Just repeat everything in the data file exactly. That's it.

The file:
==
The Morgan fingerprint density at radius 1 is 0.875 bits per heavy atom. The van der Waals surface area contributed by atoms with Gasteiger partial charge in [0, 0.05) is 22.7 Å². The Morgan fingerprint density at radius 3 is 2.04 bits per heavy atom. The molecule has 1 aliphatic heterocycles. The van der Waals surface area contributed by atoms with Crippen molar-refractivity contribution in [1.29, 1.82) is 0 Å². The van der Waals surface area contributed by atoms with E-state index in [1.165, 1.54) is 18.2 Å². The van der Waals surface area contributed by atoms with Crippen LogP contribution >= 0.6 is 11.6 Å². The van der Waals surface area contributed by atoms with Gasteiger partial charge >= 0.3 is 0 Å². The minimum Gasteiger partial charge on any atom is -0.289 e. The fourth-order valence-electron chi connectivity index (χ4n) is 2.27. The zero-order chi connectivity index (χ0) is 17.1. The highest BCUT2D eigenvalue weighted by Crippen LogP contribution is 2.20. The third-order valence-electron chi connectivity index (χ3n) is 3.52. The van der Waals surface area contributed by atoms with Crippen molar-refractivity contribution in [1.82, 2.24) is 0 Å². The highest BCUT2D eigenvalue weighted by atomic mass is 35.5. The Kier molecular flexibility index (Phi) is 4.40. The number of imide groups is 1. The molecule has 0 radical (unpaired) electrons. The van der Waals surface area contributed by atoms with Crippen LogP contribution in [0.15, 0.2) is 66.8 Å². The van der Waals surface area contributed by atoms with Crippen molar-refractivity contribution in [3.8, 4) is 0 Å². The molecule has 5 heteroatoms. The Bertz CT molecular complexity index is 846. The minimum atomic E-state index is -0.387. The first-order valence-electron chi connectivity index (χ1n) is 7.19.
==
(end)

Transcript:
The Morgan fingerprint density at radius 1 is 0.875 bits per heavy atom. The van der Waals surface area contributed by atoms with Gasteiger partial charge in [0, 0.05) is 22.7 Å². The Morgan fingerprint density at radius 3 is 2.04 bits per heavy atom. The molecule has 1 aliphatic heterocycles. The van der Waals surface area contributed by atoms with Crippen molar-refractivity contribution in [1.29, 1.82) is 0 Å². The van der Waals surface area contributed by atoms with E-state index in [1.165, 1.54) is 18.2 Å². The van der Waals surface area contributed by atoms with Crippen LogP contribution >= 0.6 is 11.6 Å². The van der Waals surface area contributed by atoms with Gasteiger partial charge >= 0.3 is 0 Å². The minimum Gasteiger partial charge on any atom is -0.289 e. The fourth-order valence-electron chi connectivity index (χ4n) is 2.27. The zero-order chi connectivity index (χ0) is 17.1. The highest BCUT2D eigenvalue weighted by Crippen LogP contribution is 2.20. The third-order valence-electron chi connectivity index (χ3n) is 3.52. The van der Waals surface area contributed by atoms with Crippen molar-refractivity contribution in [1.82, 2.24) is 0 Å². The highest BCUT2D eigenvalue weighted by atomic mass is 35.5. The Kier molecular flexibility index (Phi) is 4.40. The number of imide groups is 1. The molecule has 0 radical (unpaired) electrons. The van der Waals surface area contributed by atoms with Crippen LogP contribution in [0.15, 0.2) is 66.8 Å². The van der Waals surface area contributed by atoms with Crippen molar-refractivity contribution in [3.8, 4) is 0 Å². The molecule has 5 heteroatoms. The Bertz CT molecular complexity index is 846. The minimum atomic E-state index is -0.387. The first-order valence-electron chi connectivity index (χ1n) is 7.19.